Banking Day today briefly lists the positions taken up by various interests around the Murray Inquiry:
…The Customer Owned Banking Association aired a long running gripe.
“While ‘systemic risk’ is covered, there is no explicit reference to the massive hidden subsidy the Big Four banks receive in the form of an implicit government guarantee,” Louise Petschler, chief executive of COBA, said.
…Other long-standing irritants that mutual ADIs want addressed include the “culture of regulators and its impact on competition, consumer choice and diversity of business models…more effective disclosure about ‘shadow banking’ institutions and the proposed Financial Stability Fund levy.”
Steven Munchenberg, chief executive of the Australian Bankers Association, pushed a couple of themes: “ensuring regulatory barriers don’t impede innovation driven by customers’ ever-changing needs”; and “ensuring there’s a level regulatory playing field for all banks.”
And from Murray himself who is the king pin interest given his history of helping create many of problems that the inquiry was conceived to address:
Responding to concerns that he is too close to the banking sector, Mr Murray said he had a broad understanding of all the components of the financial system and the backing of the federal government, which could use his recommendations to overhaul regulation of all financial services, which makes up 10.5 per cent of the economy and a third of the share market.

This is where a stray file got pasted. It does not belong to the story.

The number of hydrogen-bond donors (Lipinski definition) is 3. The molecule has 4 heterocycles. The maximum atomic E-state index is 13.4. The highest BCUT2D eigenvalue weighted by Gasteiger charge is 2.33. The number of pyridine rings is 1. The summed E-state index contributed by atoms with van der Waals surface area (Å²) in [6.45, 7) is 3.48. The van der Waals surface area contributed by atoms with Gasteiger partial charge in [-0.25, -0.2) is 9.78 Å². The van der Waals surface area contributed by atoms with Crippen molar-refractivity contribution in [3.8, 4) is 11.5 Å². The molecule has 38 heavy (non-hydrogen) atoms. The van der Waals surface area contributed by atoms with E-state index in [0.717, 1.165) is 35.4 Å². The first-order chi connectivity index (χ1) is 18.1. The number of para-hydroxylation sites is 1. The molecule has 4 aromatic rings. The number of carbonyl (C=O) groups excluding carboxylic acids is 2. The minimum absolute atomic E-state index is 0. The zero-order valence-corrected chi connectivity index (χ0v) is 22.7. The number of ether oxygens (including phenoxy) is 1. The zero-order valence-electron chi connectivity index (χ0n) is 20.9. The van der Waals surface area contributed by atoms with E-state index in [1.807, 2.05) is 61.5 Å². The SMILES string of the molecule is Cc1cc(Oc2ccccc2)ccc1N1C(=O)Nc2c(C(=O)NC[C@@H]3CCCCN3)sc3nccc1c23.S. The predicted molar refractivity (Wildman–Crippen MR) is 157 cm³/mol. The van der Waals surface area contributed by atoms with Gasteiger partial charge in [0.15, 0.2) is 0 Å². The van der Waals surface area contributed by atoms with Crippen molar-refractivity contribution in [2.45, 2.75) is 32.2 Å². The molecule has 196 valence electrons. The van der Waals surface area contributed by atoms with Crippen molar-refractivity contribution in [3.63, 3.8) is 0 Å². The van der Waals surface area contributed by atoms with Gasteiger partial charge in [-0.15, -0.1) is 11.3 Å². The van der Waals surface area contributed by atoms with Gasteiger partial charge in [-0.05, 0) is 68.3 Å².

“Given that this is a broad review where all the parts are interdependent, do you want someone who doesn’t understand it?” he said. “The Treasurer is obviously confident [in me].
“I’ve covered banking, aspects of investment banking, asset management, superannuation, general insurance, life insurance and retail, wholesale and international banking,” he said.
Last month ANZ Banking Group chief executive Mike Smith suggested the inquiry’s credibility could be put into question if it was run by people with links to banks. “My only view is that they have to have credibility across the board in terms of the community, and therefore can you really inject that credibility if it is headed by a former banker?
The conflict is not just Murray being a banker. It is that he was a key banking executive in the period that oversaw the dramatic expansion of offshore borrowings that led to the rupturing of the Wallis financial architecture in the GFC. While he may not be personally responsible for the systemic shifts that led into the crisis, Murray played his part in creating the financial sector vulnerabilities and can’t therefore be an objectively independent arbiter of how they should be addressed. I argued exactly the same thing about Ian Macfarlane when he was mooted to run the inquiry.
There are many others that are independent and understand all of the issues just fine.